Written by Jen Finn
Bill Hogarth's NMFS
A kid around town who mowed lawns took on more work than he could handle — this back in the 1960s before the proliferation of overpriced "hand-crafting" landscapers — and went looking for help.
"The pay's not good," he told us, "but the hours are long." Summer was short, and he didn't get any takers.
There are still plenty of jobs that fit that description, and as far as I'm concerned, running NMFS stands out among them.
Bill Hogarth took the job anyway, more than six years ago.
It was not a stretch — he'd first joined the agency in 1994, and he was involved with North Carolina fisheries before that — and so despite the fact that he knew what he was in for, he took the post.
A lot of us had high hopes for Hogarth and I think he set his own sights high as well. "This is my last job," he told me at Fish Expo in Seattle in the beginning, which I took to mean that he planned to do it as he saw fit.
One thing he wanted to do was get NMFS out from under the mountain of lawsuits it faced. Second on his list, I think, was rationalizing fisheries.
Later on, he also focused on the International Commission for the Conservation of Atlantic Tunas and on paving the way, under the auspices of NMFS, for aquaculture in the U.S. exclusive economic zone.
I can see his point about the lawsuits — to a point. Litigation is costly and often counterproductive, but the courts are there for a reason, and sometimes litigation is necessary to achieve a just outcome. For example, I believe NMFS yielded to pressure from environmental advocates for the northern right whale rather than take a stand for common sense gear restrictions for inshore lobstermen in the Gulf of Maine.
And I understand his zeal for individual fishing quotas — now referred to as limited access privilege programs. However painful the initial allocation of shares is for those who become disenfranchised, ultimately the bureaucrat inherits a bunch of relatively happy campers who have enough fish to go around.
Trouble is, I have never been convinced that the job of fishery managers is making their job easier; it is promoting fisheries, which means that sustaining fishing communities is job No. 2, right after sustaining the resource on which those communities depend.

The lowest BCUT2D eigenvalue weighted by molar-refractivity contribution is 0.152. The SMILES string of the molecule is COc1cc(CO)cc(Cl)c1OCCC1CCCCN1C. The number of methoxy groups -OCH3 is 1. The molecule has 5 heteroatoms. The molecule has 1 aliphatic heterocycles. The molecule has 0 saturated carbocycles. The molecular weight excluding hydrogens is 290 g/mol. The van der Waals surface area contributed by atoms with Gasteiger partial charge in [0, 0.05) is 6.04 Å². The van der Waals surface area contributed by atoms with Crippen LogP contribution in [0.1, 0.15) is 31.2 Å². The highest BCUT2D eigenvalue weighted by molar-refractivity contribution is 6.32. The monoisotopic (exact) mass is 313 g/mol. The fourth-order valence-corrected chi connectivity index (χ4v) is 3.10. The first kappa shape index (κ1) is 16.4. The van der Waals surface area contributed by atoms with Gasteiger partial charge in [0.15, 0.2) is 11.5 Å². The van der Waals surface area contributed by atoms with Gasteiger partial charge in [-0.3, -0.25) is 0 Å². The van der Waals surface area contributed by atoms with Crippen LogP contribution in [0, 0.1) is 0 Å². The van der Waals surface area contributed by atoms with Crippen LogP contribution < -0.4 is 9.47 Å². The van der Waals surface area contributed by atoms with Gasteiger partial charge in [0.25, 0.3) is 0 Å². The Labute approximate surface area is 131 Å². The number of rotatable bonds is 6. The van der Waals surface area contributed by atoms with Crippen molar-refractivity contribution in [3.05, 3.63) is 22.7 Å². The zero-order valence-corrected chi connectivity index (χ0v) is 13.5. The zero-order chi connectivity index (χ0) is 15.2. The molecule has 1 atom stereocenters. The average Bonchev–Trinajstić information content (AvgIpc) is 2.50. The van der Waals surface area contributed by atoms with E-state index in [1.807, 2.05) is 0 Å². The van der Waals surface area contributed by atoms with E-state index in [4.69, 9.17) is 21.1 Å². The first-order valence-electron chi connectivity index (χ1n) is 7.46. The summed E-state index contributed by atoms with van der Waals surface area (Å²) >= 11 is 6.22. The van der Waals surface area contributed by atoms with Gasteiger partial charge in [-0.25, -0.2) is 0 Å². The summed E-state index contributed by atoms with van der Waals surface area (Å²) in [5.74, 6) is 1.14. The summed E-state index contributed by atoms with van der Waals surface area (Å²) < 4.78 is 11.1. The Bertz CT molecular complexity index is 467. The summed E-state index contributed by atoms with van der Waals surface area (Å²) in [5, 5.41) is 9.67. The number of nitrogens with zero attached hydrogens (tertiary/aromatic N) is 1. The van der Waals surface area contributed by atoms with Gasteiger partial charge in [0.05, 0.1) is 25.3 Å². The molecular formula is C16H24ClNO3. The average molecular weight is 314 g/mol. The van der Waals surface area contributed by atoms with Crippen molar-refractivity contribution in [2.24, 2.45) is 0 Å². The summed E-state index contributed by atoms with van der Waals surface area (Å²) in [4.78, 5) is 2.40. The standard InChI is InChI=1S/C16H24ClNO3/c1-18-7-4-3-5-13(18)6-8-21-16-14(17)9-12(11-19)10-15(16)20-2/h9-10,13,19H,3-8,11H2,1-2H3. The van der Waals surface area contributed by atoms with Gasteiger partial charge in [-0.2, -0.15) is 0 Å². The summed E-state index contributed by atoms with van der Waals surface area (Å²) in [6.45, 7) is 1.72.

You can make the case that IFQs sustain fishing communities, but I will argue how many, and how large.
I was somewhat surprised, at first, by the effort Hogarth poured into ICCAT, but there's no disputing the importance of Atlantic tuna, and no question that the United States needs zealous representation of its interests.
Hogarth would be the first to say — as he did in mid-December at his farewell press conference — that he wished he could have had more success in his dealing with the ICCAT nations. The fact that he did not, however, reflects more on the avaricious eyes with which some countries view transboundary stocks such as the bluefin than it does on Hogarth.
I don't know if Hogarth was cajoled into becoming a champion of ocean aquaculture or if he was motivated, as he has said, by his desire to see the United States produce more seafood. In any event, his advocacy has produced a great deal of angst, not only within fishing communities that see ocean aquaculture as a competitive threat — and one that portends even more restrictions — but among environmentalists as well.
Addressing the common concern of both groups, the Dec. 14 journal Science reported on a study suggesting that sea lice escaping from salmon farms in British Columbia's Broughton Archipelago are killing as many as eight out of 10 wild pink salmon smolts in the area, threatening the runs with extinction in just a few years.
Obviously, this isn't what Hogarth wants.
The reality, of course, is that one man's ability to shape the bureaucracy is limited. We should no more blame Hogarth for the agency's shortcomings over the last few years than we should exalt him for the recovery of haddock, swordfish and other stocks.
Probably the best we can hope for in an administrator is someone who is candid with his constituents, energetic in his workplace and wise enough in the ways of Capitol Hill and the world beyond to focus on the possible — or what is most likely possible — and on those points we are likely to conclude that we were capably served by Bill Hogarth.
The American Fisheries Society is honoring recently retired Florida Institute of Oceanography director Bill Hogarth with the Carl R. Sullivan Fishery Conservation Award — one of the nation's premier awards in fisheries science - in recognition of his long career and leadership in preserving some of the world's most threatened species, advocating for environmental protections and leading Florida's scientific response to the Deepwater Horizon oil spill.Read more ...
The Marine Stewardship Council has appointed Eric Critchlow as the new U.S. Program Director. Critchlow will be based in the MSC US headquarters in Seattle. He is a former vice president of Lusamerica Foods and has over 35 years in the seafood industry.Read more ...